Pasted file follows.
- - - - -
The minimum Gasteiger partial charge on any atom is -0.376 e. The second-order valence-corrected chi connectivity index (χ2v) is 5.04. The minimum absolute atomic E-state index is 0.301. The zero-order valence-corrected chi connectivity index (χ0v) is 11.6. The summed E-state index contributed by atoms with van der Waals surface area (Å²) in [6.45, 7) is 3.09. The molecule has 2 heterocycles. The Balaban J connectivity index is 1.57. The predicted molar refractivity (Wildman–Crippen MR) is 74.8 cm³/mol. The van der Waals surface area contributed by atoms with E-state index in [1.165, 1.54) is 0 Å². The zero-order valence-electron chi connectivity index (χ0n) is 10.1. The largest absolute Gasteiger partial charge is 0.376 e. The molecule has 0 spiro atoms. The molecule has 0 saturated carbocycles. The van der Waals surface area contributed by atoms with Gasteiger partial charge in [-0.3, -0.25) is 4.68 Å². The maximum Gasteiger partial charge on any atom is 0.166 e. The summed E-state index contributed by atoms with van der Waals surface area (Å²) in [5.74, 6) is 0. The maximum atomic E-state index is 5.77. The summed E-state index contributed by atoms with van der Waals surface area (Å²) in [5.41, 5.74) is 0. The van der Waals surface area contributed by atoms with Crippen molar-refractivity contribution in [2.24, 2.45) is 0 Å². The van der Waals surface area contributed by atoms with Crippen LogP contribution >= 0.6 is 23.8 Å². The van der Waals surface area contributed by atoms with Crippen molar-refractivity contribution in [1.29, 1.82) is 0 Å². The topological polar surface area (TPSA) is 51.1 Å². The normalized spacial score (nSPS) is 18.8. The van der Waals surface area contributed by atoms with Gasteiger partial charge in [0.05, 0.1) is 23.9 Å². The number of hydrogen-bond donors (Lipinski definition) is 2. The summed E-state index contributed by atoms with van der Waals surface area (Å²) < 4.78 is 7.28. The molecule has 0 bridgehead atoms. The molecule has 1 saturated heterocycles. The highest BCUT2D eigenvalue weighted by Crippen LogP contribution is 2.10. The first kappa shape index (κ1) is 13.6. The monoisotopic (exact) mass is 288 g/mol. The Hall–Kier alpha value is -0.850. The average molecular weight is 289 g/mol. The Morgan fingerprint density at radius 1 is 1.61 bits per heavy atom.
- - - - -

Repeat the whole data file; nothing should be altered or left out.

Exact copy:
The minimum Gasteiger partial charge on any atom is -0.376 e. The second-order valence-corrected chi connectivity index (χ2v) is 5.04. The minimum absolute atomic E-state index is 0.301. The zero-order valence-corrected chi connectivity index (χ0v) is 11.6. The summed E-state index contributed by atoms with van der Waals surface area (Å²) in [6.45, 7) is 3.09. The molecule has 2 heterocycles. The Balaban J connectivity index is 1.57. The predicted molar refractivity (Wildman–Crippen MR) is 74.8 cm³/mol. The van der Waals surface area contributed by atoms with E-state index in [1.165, 1.54) is 0 Å². The zero-order valence-electron chi connectivity index (χ0n) is 10.1. The largest absolute Gasteiger partial charge is 0.376 e. The molecule has 0 spiro atoms. The molecule has 0 saturated carbocycles. The van der Waals surface area contributed by atoms with Gasteiger partial charge in [-0.3, -0.25) is 4.68 Å². The maximum Gasteiger partial charge on any atom is 0.166 e. The summed E-state index contributed by atoms with van der Waals surface area (Å²) in [5.74, 6) is 0. The maximum atomic E-state index is 5.77. The summed E-state index contributed by atoms with van der Waals surface area (Å²) in [5.41, 5.74) is 0. The van der Waals surface area contributed by atoms with Crippen molar-refractivity contribution in [2.24, 2.45) is 0 Å². The van der Waals surface area contributed by atoms with Crippen LogP contribution >= 0.6 is 23.8 Å². The van der Waals surface area contributed by atoms with Crippen molar-refractivity contribution in [1.29, 1.82) is 0 Å². The topological polar surface area (TPSA) is 51.1 Å². The normalized spacial score (nSPS) is 18.8. The van der Waals surface area contributed by atoms with Gasteiger partial charge in [0.05, 0.1) is 23.9 Å². The number of hydrogen-bond donors (Lipinski definition) is 2. The summed E-state index contributed by atoms with van der Waals surface area (Å²) < 4.78 is 7.28. The molecule has 0 bridgehead atoms. The molecule has 1 saturated heterocycles. The highest BCUT2D eigenvalue weighted by Crippen LogP contribution is 2.10. The first kappa shape index (κ1) is 13.6. The monoisotopic (exact) mass is 288 g/mol. The Hall–Kier alpha value is -0.850. The average molecular weight is 289 g/mol. The Morgan fingerprint density at radius 1 is 1.61 bits per heavy atom.